"Musíš se dívat vlastníma očima!"

Translation:You must look with your own eyes!

May 3, 2018

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'look' sounds strange. I believe the idiom is to 'see' with your own eyes


See is vidět, look is dívat se. Maybe see is an idiom, but it is not a correct translation of the Czech sentence. You can look and still see nothing (dívat se a stejně nic nevidět).

"vidět na vlastní oči" - "see with your own eyes" is also an idiom in Czech. But it simply means something else.


Sorry to tell you, but best would be "watch" or "look" (implies neuronal feedback). Eyes may follow something, even might get neuronal input, but they do not reflect.


Dalo by se použít ´watch´ místo ´look´? Dík.


I don't know how to interpret those charts, but when I entered 'see with your own eyes' compared to look, it found many more instances. Anyway, surely word-for-word translation is often inaccurate and not really the goal here. Otherwise wouldn't you have to accept translations like 'there are to me 40 years' when the sense is "I am forty years old"?


The graph is an answer to a different question (watch vs. look) asked by someone else (and in a different language).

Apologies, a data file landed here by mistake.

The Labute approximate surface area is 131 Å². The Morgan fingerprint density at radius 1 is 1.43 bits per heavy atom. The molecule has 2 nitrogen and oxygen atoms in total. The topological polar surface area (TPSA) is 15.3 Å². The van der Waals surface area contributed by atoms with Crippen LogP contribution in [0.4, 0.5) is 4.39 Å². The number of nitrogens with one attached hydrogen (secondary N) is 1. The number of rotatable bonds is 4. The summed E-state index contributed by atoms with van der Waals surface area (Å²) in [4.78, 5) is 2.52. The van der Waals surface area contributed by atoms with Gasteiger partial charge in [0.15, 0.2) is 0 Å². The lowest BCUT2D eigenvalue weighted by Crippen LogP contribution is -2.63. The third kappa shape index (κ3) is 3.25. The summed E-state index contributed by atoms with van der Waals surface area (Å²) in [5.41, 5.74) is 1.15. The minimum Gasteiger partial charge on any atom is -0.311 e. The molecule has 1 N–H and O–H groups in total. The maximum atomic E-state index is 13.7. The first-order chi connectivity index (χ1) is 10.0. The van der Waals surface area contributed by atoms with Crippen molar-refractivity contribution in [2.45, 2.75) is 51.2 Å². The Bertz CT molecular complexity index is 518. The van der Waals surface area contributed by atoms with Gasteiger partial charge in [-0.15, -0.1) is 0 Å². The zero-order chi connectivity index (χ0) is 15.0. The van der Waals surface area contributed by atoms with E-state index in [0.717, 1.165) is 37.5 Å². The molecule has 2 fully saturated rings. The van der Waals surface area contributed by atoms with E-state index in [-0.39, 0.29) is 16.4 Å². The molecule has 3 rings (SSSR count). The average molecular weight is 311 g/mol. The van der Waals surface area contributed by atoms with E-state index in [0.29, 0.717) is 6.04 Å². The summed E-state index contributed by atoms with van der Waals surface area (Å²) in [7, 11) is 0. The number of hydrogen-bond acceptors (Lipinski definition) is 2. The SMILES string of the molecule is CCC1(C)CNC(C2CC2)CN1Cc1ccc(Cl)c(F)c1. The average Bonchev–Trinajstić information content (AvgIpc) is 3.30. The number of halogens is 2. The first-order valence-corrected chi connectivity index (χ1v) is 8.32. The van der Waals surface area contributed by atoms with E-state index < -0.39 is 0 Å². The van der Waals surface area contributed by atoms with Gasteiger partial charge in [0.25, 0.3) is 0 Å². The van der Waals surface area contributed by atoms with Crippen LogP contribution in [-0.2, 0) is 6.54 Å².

Chci se zeptat, zda je překlad: You have to look....špatný?


Look vs. see???? they are very similar in English but in Czech I can see the difference


What exactly is your question? They are certainly not the same in English. You can see someone but you cannot look them. You can look at them and still you may not see them.


You must look with your own eyes. makes no sense because... How else can you look.. if not with your own eyes. (You have to see it with your own eyes ) means that " I can't describe it to you it is unbelievable you have to see it yourself!! " So if 'You have to see it yourself 'is not acceptable , then maybe a fellow English speaker can give me a situation in which I would use that 'must' expression, I can't think of any. Thanks Although you have to look with your own eyes. is acceptable. you have to see it with your own eyes is better.


No, the Czech sentence really says what the English "look" does. It does NOT mean that you have to see it with you own eyes because I cannot describe it. It is just a wrong translation.

It is just a poetic sentence, that's all. It can be used in the context of visual arts, e.g., by Gilbert Stuart http://www.arkellmuseum.org/content/look-your-own-eyes-landscapes-portraits-and-pastimes-american-paintings


I see. I understand now. Thanks.


Why do we need the "a" on the end of vlastnim? Is it due to the gender of "oko" (which I believe is neuter)?


oko uses the Dual when used in instrumental. It then has the ending -ima instead of -y. And the connected adjectives do so as well, which is why it is "vlastníma" instead of "vlastními".


Thank you!

I was also confused by this as "vlastníma" does not appear in the table of adjective declensions that I have.

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